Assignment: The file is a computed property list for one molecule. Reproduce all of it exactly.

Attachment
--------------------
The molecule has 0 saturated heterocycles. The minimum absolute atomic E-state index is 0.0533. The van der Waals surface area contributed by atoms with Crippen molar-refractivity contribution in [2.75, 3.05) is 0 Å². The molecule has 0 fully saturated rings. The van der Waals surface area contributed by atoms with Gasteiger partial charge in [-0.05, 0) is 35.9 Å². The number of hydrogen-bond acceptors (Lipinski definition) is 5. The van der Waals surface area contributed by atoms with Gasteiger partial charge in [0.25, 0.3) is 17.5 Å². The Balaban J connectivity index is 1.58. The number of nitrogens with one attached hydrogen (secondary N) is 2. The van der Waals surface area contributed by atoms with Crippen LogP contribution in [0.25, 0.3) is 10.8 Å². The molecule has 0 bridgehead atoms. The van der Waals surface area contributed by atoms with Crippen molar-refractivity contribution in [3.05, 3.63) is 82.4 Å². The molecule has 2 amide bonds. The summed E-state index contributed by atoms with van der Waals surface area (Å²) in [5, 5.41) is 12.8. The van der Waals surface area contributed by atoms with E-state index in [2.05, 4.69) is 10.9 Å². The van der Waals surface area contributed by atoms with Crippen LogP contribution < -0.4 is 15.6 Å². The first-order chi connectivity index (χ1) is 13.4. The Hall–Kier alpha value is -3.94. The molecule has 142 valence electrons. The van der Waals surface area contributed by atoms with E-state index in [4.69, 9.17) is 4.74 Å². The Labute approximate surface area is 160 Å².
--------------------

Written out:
The molecule has 0 saturated heterocycles. The minimum absolute atomic E-state index is 0.0533. The van der Waals surface area contributed by atoms with Crippen molar-refractivity contribution in [2.75, 3.05) is 0 Å². The molecule has 0 fully saturated rings. The van der Waals surface area contributed by atoms with Gasteiger partial charge in [-0.05, 0) is 35.9 Å². The number of hydrogen-bond acceptors (Lipinski definition) is 5. The van der Waals surface area contributed by atoms with Gasteiger partial charge in [0.25, 0.3) is 17.5 Å². The Balaban J connectivity index is 1.58. The number of nitrogens with one attached hydrogen (secondary N) is 2. The van der Waals surface area contributed by atoms with Crippen LogP contribution in [0.25, 0.3) is 10.8 Å². The molecule has 0 bridgehead atoms. The van der Waals surface area contributed by atoms with Crippen molar-refractivity contribution in [3.05, 3.63) is 82.4 Å². The molecule has 2 amide bonds. The summed E-state index contributed by atoms with van der Waals surface area (Å²) in [5, 5.41) is 12.8. The van der Waals surface area contributed by atoms with E-state index in [2.05, 4.69) is 10.9 Å². The van der Waals surface area contributed by atoms with Crippen LogP contribution < -0.4 is 15.6 Å². The first-order chi connectivity index (χ1) is 13.4. The Hall–Kier alpha value is -3.94. The molecule has 142 valence electrons. The van der Waals surface area contributed by atoms with E-state index in [4.69, 9.17) is 4.74 Å². The Labute approximate surface area is 160 Å².